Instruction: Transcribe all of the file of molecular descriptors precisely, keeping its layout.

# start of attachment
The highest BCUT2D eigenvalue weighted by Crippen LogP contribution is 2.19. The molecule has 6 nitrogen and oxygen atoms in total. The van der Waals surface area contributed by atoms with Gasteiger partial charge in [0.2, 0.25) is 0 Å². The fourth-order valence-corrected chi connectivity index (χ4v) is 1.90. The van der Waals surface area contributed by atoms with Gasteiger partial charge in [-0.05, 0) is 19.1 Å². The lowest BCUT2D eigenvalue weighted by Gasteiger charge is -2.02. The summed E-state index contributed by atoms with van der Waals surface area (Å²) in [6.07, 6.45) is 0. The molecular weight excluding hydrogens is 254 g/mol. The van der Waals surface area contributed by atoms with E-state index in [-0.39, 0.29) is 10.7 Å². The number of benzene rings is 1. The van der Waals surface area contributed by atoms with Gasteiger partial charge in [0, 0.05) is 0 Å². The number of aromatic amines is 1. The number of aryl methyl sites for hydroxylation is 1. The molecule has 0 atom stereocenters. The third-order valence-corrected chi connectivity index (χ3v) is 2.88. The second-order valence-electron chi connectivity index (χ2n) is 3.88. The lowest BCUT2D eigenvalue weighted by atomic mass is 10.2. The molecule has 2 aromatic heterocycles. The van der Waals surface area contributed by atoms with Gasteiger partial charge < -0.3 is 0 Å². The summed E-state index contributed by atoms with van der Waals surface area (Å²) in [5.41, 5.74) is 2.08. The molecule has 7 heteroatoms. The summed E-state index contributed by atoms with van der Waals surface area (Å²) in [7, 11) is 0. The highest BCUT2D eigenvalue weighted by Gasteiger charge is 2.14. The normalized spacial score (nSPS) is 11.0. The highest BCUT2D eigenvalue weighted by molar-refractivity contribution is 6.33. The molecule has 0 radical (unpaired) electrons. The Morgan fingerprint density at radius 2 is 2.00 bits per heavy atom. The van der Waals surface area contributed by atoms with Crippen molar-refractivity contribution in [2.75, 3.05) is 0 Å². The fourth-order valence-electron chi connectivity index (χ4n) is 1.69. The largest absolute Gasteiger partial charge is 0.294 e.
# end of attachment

The highest BCUT2D eigenvalue weighted by Crippen LogP contribution is 2.19. The molecule has 6 nitrogen and oxygen atoms in total. The van der Waals surface area contributed by atoms with Gasteiger partial charge in [0.2, 0.25) is 0 Å². The fourth-order valence-corrected chi connectivity index (χ4v) is 1.90. The van der Waals surface area contributed by atoms with Gasteiger partial charge in [-0.05, 0) is 19.1 Å². The lowest BCUT2D eigenvalue weighted by Gasteiger charge is -2.02. The summed E-state index contributed by atoms with van der Waals surface area (Å²) in [6.07, 6.45) is 0. The molecular weight excluding hydrogens is 254 g/mol. The van der Waals surface area contributed by atoms with E-state index in [-0.39, 0.29) is 10.7 Å². The number of benzene rings is 1. The van der Waals surface area contributed by atoms with Gasteiger partial charge in [0, 0.05) is 0 Å². The number of aromatic amines is 1. The number of aryl methyl sites for hydroxylation is 1. The molecule has 0 atom stereocenters. The third-order valence-corrected chi connectivity index (χ3v) is 2.88. The second-order valence-electron chi connectivity index (χ2n) is 3.88. The lowest BCUT2D eigenvalue weighted by atomic mass is 10.2. The molecule has 2 aromatic heterocycles. The van der Waals surface area contributed by atoms with Gasteiger partial charge < -0.3 is 0 Å². The summed E-state index contributed by atoms with van der Waals surface area (Å²) in [5.41, 5.74) is 2.08. The molecule has 7 heteroatoms. The summed E-state index contributed by atoms with van der Waals surface area (Å²) in [7, 11) is 0. The highest BCUT2D eigenvalue weighted by Gasteiger charge is 2.14. The normalized spacial score (nSPS) is 11.0. The highest BCUT2D eigenvalue weighted by molar-refractivity contribution is 6.33. The molecule has 0 radical (unpaired) electrons. The Morgan fingerprint density at radius 2 is 2.00 bits per heavy atom. The van der Waals surface area contributed by atoms with Crippen molar-refractivity contribution in [2.75, 3.05) is 0 Å². The fourth-order valence-electron chi connectivity index (χ4n) is 1.69. The largest absolute Gasteiger partial charge is 0.294 e.